It’s a less sub-sub-sub-substantial update tonight because I’m packing for Paris. If you can find a twattier introduction to a blog entry anywhere else, I’ll be surprised. Normally I’ll think about a blog topic during the day, but I’ve been distracted by a presentation on sports footwear for some amassed PR folks (who rather kindly, didn’t throw rocks or bottled urine at me for my witless rambling). All I can do is loosely tie some self-promotion to a topic that was raised during said presentation during the Q&A — “What constitutes a modern classic?” All I can muster is ‘Nike Lunar Racer’ and point out that the ability to trace the lineage of an object through its reference points will null future classic status.
Anything lifestyle rather than sports orientated from the get-go is null too (we’re talking sneakers specifically there rather than a bigger picture with that one). I’m becoming quite the rent-a-quote — firstname.lastname@example.org, but I couldn’t recall writing most of the 6-page article I submitted to Mr. Simon Wood for the new ‘Sneaker Freaker.’ I think it was a busy month. Maybe I blacked out. Still, I’m pretty happy with it — it’s a couple of thousand words bemoaning the truly strange product on the shelves and an excess reliance on retrospective goods. There’s probably a link between the two.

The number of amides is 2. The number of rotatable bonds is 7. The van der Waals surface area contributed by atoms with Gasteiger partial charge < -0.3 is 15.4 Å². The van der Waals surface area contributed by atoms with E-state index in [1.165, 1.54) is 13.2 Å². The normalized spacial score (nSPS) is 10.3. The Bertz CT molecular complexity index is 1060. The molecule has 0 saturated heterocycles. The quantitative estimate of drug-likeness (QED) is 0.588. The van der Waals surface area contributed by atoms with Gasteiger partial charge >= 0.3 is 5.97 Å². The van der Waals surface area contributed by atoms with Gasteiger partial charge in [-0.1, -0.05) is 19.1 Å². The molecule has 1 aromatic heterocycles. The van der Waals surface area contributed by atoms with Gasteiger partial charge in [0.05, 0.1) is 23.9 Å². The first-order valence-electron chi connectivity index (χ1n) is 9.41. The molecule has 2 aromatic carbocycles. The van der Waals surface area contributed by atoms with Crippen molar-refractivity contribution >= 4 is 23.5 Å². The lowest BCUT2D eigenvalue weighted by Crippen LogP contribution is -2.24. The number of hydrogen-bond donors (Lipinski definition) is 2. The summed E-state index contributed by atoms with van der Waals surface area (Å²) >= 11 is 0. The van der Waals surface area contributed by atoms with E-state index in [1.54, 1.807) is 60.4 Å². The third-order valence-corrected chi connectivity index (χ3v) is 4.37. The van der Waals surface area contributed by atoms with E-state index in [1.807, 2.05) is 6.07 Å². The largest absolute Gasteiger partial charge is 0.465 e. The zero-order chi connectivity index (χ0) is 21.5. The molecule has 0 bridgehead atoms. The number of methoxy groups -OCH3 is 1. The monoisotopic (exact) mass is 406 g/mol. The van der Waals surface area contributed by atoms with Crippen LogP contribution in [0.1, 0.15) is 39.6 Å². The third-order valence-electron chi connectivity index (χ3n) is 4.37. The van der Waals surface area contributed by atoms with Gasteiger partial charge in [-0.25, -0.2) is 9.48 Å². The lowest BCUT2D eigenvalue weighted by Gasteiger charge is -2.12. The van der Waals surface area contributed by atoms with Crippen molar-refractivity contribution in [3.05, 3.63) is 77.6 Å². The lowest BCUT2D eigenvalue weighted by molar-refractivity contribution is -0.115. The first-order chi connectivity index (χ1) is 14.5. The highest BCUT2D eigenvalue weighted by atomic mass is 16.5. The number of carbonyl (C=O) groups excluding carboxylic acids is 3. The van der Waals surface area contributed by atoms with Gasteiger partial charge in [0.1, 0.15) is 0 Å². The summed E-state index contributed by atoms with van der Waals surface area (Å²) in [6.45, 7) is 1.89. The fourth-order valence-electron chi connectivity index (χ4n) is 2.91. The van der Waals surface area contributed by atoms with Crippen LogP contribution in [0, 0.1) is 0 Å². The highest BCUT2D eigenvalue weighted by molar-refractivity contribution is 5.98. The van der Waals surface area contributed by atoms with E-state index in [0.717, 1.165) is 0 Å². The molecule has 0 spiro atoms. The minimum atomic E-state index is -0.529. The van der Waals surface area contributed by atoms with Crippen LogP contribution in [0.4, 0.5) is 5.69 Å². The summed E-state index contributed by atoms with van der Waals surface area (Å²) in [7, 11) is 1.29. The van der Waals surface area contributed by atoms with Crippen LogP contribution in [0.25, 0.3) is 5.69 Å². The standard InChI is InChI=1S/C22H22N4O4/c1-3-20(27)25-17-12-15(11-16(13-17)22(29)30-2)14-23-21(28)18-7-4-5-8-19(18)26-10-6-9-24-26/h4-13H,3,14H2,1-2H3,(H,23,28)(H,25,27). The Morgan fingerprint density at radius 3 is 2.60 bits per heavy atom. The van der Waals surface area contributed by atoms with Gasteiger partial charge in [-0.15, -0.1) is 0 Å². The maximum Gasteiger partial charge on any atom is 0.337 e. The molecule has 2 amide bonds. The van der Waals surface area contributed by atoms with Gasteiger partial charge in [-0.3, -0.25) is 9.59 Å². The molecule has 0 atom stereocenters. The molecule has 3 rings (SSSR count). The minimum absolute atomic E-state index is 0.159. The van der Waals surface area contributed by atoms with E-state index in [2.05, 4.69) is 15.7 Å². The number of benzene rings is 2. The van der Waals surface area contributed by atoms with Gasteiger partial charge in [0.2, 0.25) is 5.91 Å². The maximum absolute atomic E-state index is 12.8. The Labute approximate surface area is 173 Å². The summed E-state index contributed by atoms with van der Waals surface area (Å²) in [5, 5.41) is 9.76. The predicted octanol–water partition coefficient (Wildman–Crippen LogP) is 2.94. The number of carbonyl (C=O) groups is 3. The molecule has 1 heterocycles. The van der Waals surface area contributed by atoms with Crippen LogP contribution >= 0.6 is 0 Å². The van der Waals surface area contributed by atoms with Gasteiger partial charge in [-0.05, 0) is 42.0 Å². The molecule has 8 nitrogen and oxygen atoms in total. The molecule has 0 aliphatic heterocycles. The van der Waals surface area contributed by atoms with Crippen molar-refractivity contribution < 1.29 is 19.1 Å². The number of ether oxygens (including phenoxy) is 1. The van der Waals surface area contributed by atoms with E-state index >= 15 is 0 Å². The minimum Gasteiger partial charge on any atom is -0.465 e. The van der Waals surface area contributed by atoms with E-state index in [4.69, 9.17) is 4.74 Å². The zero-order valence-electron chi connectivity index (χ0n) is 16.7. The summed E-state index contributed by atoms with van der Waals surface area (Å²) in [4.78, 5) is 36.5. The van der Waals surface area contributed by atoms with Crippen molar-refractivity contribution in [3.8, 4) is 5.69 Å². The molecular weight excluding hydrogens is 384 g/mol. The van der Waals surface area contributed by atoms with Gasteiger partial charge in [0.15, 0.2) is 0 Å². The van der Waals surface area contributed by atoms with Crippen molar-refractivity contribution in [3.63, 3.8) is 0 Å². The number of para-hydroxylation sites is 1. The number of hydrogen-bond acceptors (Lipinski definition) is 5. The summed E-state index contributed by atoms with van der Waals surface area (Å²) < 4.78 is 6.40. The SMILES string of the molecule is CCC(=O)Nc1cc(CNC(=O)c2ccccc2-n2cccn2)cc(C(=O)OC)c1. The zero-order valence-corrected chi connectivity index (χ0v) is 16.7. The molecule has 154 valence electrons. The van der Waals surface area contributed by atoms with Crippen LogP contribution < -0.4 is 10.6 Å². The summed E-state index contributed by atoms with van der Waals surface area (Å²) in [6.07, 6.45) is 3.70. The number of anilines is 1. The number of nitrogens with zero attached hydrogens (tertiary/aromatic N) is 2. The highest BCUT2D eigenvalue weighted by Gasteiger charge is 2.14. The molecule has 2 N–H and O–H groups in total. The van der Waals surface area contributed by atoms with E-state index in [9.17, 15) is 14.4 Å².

It raises the subject of the Nike Alpha Project of the late 1990s. It’s generally considered a failure in its attempts to give Nike a new identity at a point when their public relations were in an odd place when it came to some pretty damning broadsheet coverage. But here’s the paradox — it’s one of the greatest moments for the brand’s Innovation output from a fanboy perspective. From 1996 to 2000 the Nike design language went buckwild, throwing the rulebook out (and wisely for some necessary pre-millennial progression, the baby with the bathwater too). I hold the project in very high esteem, as my day job is with a company built on articles on some key Alpha Project releases (thank you to the Seismic and Kukini) made by occasionally overlooked genius designers (and all-round good guys) like Richard Clarke and Sean McDowell.
I was glad to see Woody got plenty Alpha imagery in the piece too. Beyond the Zoom Citizen, Air Max ’99, Presto, Flightposite, Vis Propensity III, Trainer Max V, Radiant RW, Trainerposite and Air Tuned Idea designs, 1999’s $200 ACG monster, the Air Pumori ACG , was a vast boot with shades of Superdome about it, but apparently made with snowboarding in mind. Just as the Zoom Force 1 takes the Uptown to the slopes, this bad boy had some Air Max Tuned ’99 and Air Max 95 to it. An Air Max (well, kind of) snowboard boot. We need this level of lunacy to become a daily operation again.
Other than that, it’s good to see some buddies like professional Frenchman Mr. Jay Smith, Mr. Alex Nash with an MF Doom collaboration and Mr. Craig Leckie contributing to issue #21 too. The design of ‘Sneaker Freaker’s stepped up a great deal too. 21 issues — where the fuck did the time go?